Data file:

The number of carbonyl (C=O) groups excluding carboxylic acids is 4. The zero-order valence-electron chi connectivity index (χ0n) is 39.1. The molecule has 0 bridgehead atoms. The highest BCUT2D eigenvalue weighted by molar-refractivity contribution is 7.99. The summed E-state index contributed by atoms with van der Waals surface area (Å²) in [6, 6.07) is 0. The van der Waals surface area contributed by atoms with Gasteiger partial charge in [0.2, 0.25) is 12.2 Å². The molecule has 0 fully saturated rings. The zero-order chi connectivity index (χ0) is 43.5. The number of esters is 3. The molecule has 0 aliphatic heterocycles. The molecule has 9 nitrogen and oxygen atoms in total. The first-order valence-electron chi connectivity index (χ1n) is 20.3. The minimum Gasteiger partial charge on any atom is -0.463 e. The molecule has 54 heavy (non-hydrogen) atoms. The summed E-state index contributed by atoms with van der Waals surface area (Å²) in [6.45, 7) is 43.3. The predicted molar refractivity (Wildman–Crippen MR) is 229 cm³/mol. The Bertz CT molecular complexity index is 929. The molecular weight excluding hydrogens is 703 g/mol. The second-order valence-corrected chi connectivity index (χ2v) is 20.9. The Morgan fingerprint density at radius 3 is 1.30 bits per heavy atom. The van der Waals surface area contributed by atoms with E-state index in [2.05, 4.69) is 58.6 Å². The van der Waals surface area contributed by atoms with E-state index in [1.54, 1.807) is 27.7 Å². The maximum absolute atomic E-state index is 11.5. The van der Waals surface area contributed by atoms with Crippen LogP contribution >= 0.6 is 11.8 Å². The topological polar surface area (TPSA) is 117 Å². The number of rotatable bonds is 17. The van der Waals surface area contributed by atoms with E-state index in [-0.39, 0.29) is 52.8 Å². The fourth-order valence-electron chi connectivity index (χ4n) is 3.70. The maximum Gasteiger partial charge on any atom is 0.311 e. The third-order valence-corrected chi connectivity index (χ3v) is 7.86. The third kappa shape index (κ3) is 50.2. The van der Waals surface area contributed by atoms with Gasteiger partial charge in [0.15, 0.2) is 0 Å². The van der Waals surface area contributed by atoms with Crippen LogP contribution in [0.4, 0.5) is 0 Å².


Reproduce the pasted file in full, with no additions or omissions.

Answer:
The number of carbonyl (C=O) groups excluding carboxylic acids is 4. The zero-order valence-electron chi connectivity index (χ0n) is 39.1. The molecule has 0 bridgehead atoms. The highest BCUT2D eigenvalue weighted by molar-refractivity contribution is 7.99. The summed E-state index contributed by atoms with van der Waals surface area (Å²) in [6, 6.07) is 0. The van der Waals surface area contributed by atoms with Gasteiger partial charge in [0.2, 0.25) is 12.2 Å². The molecule has 0 fully saturated rings. The zero-order chi connectivity index (χ0) is 43.5. The number of esters is 3. The molecule has 0 aliphatic heterocycles. The molecule has 9 nitrogen and oxygen atoms in total. The first-order valence-electron chi connectivity index (χ1n) is 20.3. The minimum Gasteiger partial charge on any atom is -0.463 e. The molecule has 54 heavy (non-hydrogen) atoms. The summed E-state index contributed by atoms with van der Waals surface area (Å²) in [6.45, 7) is 43.3. The predicted molar refractivity (Wildman–Crippen MR) is 229 cm³/mol. The Bertz CT molecular complexity index is 929. The molecular weight excluding hydrogens is 703 g/mol. The second-order valence-corrected chi connectivity index (χ2v) is 20.9. The Morgan fingerprint density at radius 3 is 1.30 bits per heavy atom. The van der Waals surface area contributed by atoms with E-state index in [2.05, 4.69) is 58.6 Å². The van der Waals surface area contributed by atoms with E-state index in [1.54, 1.807) is 27.7 Å². The maximum absolute atomic E-state index is 11.5. The van der Waals surface area contributed by atoms with Crippen LogP contribution >= 0.6 is 11.8 Å². The topological polar surface area (TPSA) is 117 Å². The number of rotatable bonds is 17. The van der Waals surface area contributed by atoms with E-state index in [-0.39, 0.29) is 52.8 Å². The fourth-order valence-electron chi connectivity index (χ4n) is 3.70. The maximum Gasteiger partial charge on any atom is 0.311 e. The third-order valence-corrected chi connectivity index (χ3v) is 7.86. The third kappa shape index (κ3) is 50.2. The van der Waals surface area contributed by atoms with Gasteiger partial charge in [0.15, 0.2) is 0 Å². The van der Waals surface area contributed by atoms with Crippen LogP contribution in [0.4, 0.5) is 0 Å².